Contraception can be a pain. From the long list of side-effects associated with hormonal pills, to the painful and invasive nature of implants and IUDs, women put up with a lot to avoid getting pregnant. And with the search for a male contraceptive pill that lacks undesirable side-effects (the type that women have put up with for decades) still unfruitful, things look set to stay this way for a while.
Or do they? As the first and only app to become certified as a contraceptive in Europe, Natural Cycles promises a hormone-free, non-invasive alternative to traditional forms of birth control.
Natural Cycles was developed by physicist Dr Elina Berglund, who works at CERN and was part of the team responsible for confirming the existence of the Higgs boson. The app started out as an algorithm Berglund developed after deciding to stop taking hormonal contraceptives. She started looking into the biology of the menstrual cycle and found that ovulation can be accurately predicted by small changes in body temperature, and this data can be used to calculate when an individual is and is not fertile. Berglund began to monitor her own cycle using the algorithm, along with some of her colleagues at CERN. This ended up working so well that her Berglund and her husband decided to develop the algorithm into an app, so that more people could benefit from it. The latest study shows that the app is 99% effective when used perfectly, or 93% effective with typical use (for comparison, the pill is 91% effective with typical use).
So how does a simple fertility awareness method manage to have such success in preventing pregnancy? To answer this, we first need to understand a bit of the biology of the menstrual cycle.
The menstrual cycle can be roughly divided into three stages: the follicular (pre-ovulatory) phase, ovulation, and the luteal (post-ovulatory) phase. The levels of the hormones oestrogen, progesterone and LH vary over these stages, as shown in the diagram above, with the body’s basal body temperature (temperature at rest) changing as a result of these different levels. This is how Natural Cycles detects where the user is in their menstrual cycle: a temperature taken each morning with a two decimal place thermometer.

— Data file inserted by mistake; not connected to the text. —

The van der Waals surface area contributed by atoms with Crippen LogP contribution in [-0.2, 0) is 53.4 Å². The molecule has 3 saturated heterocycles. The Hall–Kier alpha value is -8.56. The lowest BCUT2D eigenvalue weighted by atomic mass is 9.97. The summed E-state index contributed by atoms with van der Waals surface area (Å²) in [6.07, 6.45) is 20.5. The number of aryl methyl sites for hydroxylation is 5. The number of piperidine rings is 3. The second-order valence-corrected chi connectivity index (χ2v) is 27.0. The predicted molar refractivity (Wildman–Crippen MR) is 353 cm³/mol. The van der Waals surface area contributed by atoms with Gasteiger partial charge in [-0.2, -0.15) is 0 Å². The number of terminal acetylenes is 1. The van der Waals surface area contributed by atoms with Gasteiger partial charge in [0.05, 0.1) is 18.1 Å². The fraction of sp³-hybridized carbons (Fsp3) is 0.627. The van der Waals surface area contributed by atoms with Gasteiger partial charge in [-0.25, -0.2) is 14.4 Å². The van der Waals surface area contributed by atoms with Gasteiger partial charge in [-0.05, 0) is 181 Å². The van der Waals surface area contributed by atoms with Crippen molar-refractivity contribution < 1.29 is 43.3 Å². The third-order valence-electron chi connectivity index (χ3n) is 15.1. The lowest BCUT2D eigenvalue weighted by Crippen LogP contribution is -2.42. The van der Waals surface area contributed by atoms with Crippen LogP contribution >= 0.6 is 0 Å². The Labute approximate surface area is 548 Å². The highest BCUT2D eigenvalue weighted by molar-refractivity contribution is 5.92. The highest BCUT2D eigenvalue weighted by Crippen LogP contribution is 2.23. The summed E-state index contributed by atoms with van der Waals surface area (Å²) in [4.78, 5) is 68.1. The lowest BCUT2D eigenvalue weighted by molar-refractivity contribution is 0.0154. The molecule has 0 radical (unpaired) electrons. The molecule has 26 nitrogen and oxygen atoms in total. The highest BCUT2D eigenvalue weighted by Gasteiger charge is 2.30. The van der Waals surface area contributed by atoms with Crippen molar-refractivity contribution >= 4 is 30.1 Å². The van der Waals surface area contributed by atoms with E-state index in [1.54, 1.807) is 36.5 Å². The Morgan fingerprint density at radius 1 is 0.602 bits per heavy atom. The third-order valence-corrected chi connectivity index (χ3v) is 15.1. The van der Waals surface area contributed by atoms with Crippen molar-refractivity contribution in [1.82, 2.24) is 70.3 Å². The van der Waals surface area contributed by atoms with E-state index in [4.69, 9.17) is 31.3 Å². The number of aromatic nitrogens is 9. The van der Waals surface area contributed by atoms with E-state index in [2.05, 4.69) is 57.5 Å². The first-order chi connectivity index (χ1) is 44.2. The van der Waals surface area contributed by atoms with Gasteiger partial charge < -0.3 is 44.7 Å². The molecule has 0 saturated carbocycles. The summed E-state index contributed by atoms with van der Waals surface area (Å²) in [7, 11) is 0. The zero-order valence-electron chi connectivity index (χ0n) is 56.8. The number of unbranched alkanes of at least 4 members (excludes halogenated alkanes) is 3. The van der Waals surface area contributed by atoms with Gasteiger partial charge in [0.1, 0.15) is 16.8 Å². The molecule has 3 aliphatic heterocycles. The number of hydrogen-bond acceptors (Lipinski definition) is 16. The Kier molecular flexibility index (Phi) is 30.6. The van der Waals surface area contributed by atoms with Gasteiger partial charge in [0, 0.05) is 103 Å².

During the follicular phase oestrogen levels are high, and progesterone levels low, leading to a lower body temperature. At the end of the follicular phase is the fertile window. This is approximately six days long – starting five days before ovulation occurs. This is because sperm can survive in the uterus and fallopian tubes for up to five days waiting for an egg to fertilise.
At ovulation an egg is released by one of the ovaries, and travels through the fallopian tube, where it can be fertilised if it encounters a sperm (which could have been hanging around in the tube for several days).
After ovulation the luteal phase starts. Progesterone levels increase in order to aid the foetus’s development if fertilisation has occurred. The rise in progesterone causes the basal body temperature to go up an average of 0.3°C. If fertilisation has not occurred the progesterone levels then fall again, and the uterine wall begins to shed with the beginning of menstruation, which starts a new cycle.
From this we can see that there is actually only a window of around 6 days each cycle where fertilisation could actually occur, on all the other days of the cycle intercourse will not result in a pregnancy. The Natural Cycles app uses this logic to assign ‘red’ and ‘green’ days – those on which you do and do not need to use protection, respectively. Of course an app that accurately tracks fertility can also be used to increase chances of pregnancy, and around 20% of Natural Cycles users are in fact using it to aid in becoming pregnant.
However, the app may not be for everyone. Success depends on users strictly abstaining or using barrier protection such as condoms on red days, and making sure to take their temperature each morning, having had a decent amount of sleep (as sleep deprivation can cause fluctuations in the basal body temperature). Those who have irregular menstrual cycles, such as people with PCOS (polycystic ovarian syndrome), which affects around 10% of women, may not benefit so much from Natural Cycles, as the algorithm is likely to give them many more red days per cycle. A subscription to the app also costs around £40 per year, which is pretty pricey considering that all other birth control is free on the NHS (although you do get a thermometer thrown in). Whether that is value for money for a side-effect-free form of contraception is down to the individual.